Interest from provinces is high, with provincial governments making various commitments and taking steps to consider how SMRs could integrate into their respective economies. In August of 2020, Alberta signed a memorandum of understanding with Ontario, Saskatchewan and New Brunswick to support the advancement and deployment of SMRs. In Alberta, industry has expressed interest in the use of SMRs in oilsands production, as an efficient method of producing the steam required for extraction methods.8  In Ontario, Ontario Power Generation has plans to build an SMR at its Darlington Nuclear Generating Station as early as 2028.9

Not surprisingly, like the decarbonization technologies that have come before, the economic challenge for SMRs relates to economic viability in the face of the current and perceived development costs for nuclear ventures and competition.10 In December of 2020, the Federal Government announced funding for initiatives to lower greenhouse gas emissions. However, no funding was directed to SMRs as an option. This lack of federal investment is significant, as the development cost of SMRs is currently high. For example, an SMR recently received approval from the United States Nuclear Regulatory Commission. The design cost of that SMR alone is estimated at nearly $1B, while it is expected that another $500MM will need to be invested before actual construction can begin.11 Decarbonization aside, competition from cheap natural gas - particularly in Canada and the United States – is an obstacle in the development and adoption of SMRs as a viable decarbonization technology. Without governmental programs and financial support promoting SMRs, industry alone is unlikely to invest in the high up-front costs associated with developing and installing SMRs.12

What operational challenges do SMRs face?

While SMRs mitigate many of the operational challenges of traditional nuclear: size; cost; complexity and construction and installation, SMRs will initially still carry the stigma and perceived risks associated with traditional nuclear. In this regard, to the extent that SMRs progress towards becoming a serious option for decarbonization of our electricity grids, efforts need to be made to address the perceived risks so as to establish confidence in the ability of SMRs to operate safely while proving to be a viable source of low-carbon energy.13

Key to the development of SMRs is waste management and security. The Nuclear Waste Management Organization ("NWMO"), is responsible for long-term management of nuclear waste in Canada and disposal is regulated under the Nuclear Safety and Control Act and its subordinate regulations.14 While SMRs produce less nuclear waste than traditional reactors, the issue of radioactive waste still exists. Nuclear waste needs to be safely stored and transported to secure facilities. SMRs have often been proposed as a solution for electricity generation in remote areas, but this proves problematic from a waste perspective as any nuclear waste would need to be transported over long distances.15 There is currently no permanent nuclear waste storage site in Canada; however, the NWMO, established by the federal Nuclear Fuel Waste Act, is actively working to select a site.16 The goal is to develop a deep geological repository that nuclear waste could be safely and permanently stored in. Currently, low and intermediate level waste from SMRs can be safely stored in Canada at regulated temporary sites.17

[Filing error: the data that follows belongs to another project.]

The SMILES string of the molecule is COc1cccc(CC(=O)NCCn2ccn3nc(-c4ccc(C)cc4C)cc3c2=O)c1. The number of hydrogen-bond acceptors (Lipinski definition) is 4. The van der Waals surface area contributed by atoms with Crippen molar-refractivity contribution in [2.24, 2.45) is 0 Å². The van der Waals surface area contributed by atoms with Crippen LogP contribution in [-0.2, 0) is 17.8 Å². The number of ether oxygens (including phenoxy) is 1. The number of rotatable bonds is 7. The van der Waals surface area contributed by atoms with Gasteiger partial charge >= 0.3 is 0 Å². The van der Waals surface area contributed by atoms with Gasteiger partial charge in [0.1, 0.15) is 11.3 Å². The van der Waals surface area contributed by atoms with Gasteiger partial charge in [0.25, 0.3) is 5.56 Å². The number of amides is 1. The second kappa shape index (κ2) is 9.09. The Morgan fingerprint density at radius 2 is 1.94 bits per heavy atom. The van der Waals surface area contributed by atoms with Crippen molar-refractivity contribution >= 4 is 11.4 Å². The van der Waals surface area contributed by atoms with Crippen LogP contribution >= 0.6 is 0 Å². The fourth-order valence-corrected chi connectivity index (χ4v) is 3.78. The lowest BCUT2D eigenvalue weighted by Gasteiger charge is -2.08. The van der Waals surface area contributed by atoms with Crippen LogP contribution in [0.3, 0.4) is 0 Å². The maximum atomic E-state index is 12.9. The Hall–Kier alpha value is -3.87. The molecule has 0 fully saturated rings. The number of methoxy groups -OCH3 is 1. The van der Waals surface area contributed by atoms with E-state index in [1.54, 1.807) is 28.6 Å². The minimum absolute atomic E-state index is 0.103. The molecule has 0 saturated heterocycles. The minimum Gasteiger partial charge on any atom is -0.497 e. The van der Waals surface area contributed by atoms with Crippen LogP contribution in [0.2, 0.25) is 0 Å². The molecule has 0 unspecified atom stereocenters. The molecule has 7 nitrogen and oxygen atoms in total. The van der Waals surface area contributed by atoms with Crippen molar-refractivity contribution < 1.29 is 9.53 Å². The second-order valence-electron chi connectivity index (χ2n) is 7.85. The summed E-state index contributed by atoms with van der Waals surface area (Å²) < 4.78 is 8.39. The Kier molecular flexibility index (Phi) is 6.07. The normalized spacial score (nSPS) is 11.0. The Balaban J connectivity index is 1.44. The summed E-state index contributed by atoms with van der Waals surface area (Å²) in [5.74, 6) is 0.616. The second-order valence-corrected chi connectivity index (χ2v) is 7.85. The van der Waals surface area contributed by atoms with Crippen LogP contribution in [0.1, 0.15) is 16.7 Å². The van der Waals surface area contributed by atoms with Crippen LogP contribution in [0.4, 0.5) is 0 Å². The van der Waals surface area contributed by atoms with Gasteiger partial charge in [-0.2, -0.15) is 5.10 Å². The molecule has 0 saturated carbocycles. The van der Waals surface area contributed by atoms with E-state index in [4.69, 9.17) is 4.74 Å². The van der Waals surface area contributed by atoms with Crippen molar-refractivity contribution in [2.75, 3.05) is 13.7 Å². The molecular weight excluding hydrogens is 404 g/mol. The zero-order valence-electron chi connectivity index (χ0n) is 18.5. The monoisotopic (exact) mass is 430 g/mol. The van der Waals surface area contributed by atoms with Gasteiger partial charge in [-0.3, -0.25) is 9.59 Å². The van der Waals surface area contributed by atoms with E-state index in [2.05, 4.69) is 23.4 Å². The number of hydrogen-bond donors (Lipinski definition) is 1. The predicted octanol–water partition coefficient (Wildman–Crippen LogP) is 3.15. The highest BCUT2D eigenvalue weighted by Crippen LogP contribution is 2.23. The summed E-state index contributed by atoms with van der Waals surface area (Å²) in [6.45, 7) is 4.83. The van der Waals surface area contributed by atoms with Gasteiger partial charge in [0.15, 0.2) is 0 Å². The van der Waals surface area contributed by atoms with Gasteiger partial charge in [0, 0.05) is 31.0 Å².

According to the Roadmap, Canada's existing legislative, policy and technical framework related to nuclear waste management is sound. Canada's current solution for long-term disposal of spent fuel waste is sufficiently flexible to accommodate new fuel types, like those that may be used in SMRs.

As SMRs advance in their development, they represent a potential alternative to "traditional" decarbonization technologies. The potential applications are wide ranging: grid electrification; remote generation in isolated communities or industrial operations; and steam-generation at industrial sites. Various governments and government agencies have already initiated efforts to promote and develop SMRs, including efforts to adapt the current nuclear regulatory framework in Canada. Perhaps these efforts combined with the goal of decarbonization will make SMRs the "new", albeit small, nuclear.

The author would like to acknowledge the support and assistance of Taylor Sakon, articling student at law.


1 Natural Resources Canada "Small Modular Reactors (SMRs) for Mining: Frequently Asked Questions", (March 9, 2020); Government of Canada "A Call to Action: A Canadian Roadmap for Small Modular Reactors" (November 2018).

2 Ontario Ministry of Energy, Northern Development and Mines, "Small modular reactors", (February 28, 2020).

3 Canadian Nuclear Laboratories is a subsidiary of Atomic Energy of Canada Limited, a federal Crown corporation.

4 Natural Resources Canada "Small Modular Reactors (SMRs) for Mining: Frequently Asked Questions", (March 9, 2020).

5 CNSC, "Small modular reactors", (November 19, 2020).

6 NWMO, "Regulatory Oversight".

7 John Gorman, "New nuclear needs to be in our energy mix", National Post (November 10, 2020).

8 Hannah Kost, "Alberta signs on to help develop nuclear reactor technology", CBC (August 7, 2020).

9 Ontario Power Generation, "OPG resumes planning activities for Darlington New Nuclear" (November 13, 2020).

10 Bloomberg, "Small modular reactors challenge natural gas", JWN (December 7, 2020).

11 Matthew McClearn, "Ottawa holds back on new funding for small nuclear reactors", The Globe and Mail (December 18, 2020).

12 Bloomberg, "Small modular reactors challenge natural gas", JWN (December 7, 2020).

13 Lois Parshley, "When It Comes to Nuclear Power, Could Smaller Be Better?" Yale Environment 360 (February 19, 2020).

14 NWMO, "Who we are".

15 Canadian SMR Roadmap, "Waste Working Group Report" (July 2018).

16 Hannah Kost, "Alberta signs on to help develop nuclear reactor technology", CBC (August 7, 2020).

17 Government of Canada "A Call to Action: A Canadian Roadmap for Small Modular Reactors" (November 2018).